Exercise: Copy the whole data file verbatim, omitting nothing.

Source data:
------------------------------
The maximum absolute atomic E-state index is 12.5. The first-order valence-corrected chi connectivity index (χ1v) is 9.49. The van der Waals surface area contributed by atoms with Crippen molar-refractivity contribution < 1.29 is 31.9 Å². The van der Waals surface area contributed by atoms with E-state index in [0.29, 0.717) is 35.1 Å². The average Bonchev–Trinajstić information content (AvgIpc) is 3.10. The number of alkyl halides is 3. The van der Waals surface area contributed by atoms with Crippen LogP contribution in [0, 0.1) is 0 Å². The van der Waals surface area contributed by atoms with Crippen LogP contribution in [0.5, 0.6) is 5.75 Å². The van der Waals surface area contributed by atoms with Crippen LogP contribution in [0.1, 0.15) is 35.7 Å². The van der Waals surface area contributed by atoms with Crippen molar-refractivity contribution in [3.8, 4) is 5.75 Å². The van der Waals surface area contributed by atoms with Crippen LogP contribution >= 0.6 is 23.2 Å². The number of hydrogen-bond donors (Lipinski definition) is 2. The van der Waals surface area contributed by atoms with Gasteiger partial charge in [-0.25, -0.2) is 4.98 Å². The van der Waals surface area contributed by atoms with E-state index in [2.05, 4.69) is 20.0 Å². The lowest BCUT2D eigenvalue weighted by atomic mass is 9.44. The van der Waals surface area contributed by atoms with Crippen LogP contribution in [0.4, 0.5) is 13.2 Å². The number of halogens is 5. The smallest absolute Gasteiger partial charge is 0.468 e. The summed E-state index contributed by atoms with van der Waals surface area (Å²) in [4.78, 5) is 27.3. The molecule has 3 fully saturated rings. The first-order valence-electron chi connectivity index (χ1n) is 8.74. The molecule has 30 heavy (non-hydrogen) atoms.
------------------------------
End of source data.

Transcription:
The maximum absolute atomic E-state index is 12.5. The first-order valence-corrected chi connectivity index (χ1v) is 9.49. The van der Waals surface area contributed by atoms with Crippen molar-refractivity contribution < 1.29 is 31.9 Å². The van der Waals surface area contributed by atoms with E-state index in [0.29, 0.717) is 35.1 Å². The average Bonchev–Trinajstić information content (AvgIpc) is 3.10. The number of alkyl halides is 3. The van der Waals surface area contributed by atoms with Crippen LogP contribution in [0, 0.1) is 0 Å². The van der Waals surface area contributed by atoms with Crippen LogP contribution in [0.5, 0.6) is 5.75 Å². The van der Waals surface area contributed by atoms with Crippen LogP contribution in [0.1, 0.15) is 35.7 Å². The van der Waals surface area contributed by atoms with Crippen molar-refractivity contribution in [3.8, 4) is 5.75 Å². The van der Waals surface area contributed by atoms with Crippen LogP contribution >= 0.6 is 23.2 Å². The number of hydrogen-bond donors (Lipinski definition) is 2. The van der Waals surface area contributed by atoms with Gasteiger partial charge in [-0.25, -0.2) is 4.98 Å². The van der Waals surface area contributed by atoms with E-state index in [2.05, 4.69) is 20.0 Å². The lowest BCUT2D eigenvalue weighted by atomic mass is 9.44. The van der Waals surface area contributed by atoms with Crippen LogP contribution in [0.4, 0.5) is 13.2 Å². The number of halogens is 5. The smallest absolute Gasteiger partial charge is 0.468 e. The summed E-state index contributed by atoms with van der Waals surface area (Å²) in [4.78, 5) is 27.3. The molecule has 3 fully saturated rings. The first-order valence-electron chi connectivity index (χ1n) is 8.74. The molecule has 30 heavy (non-hydrogen) atoms.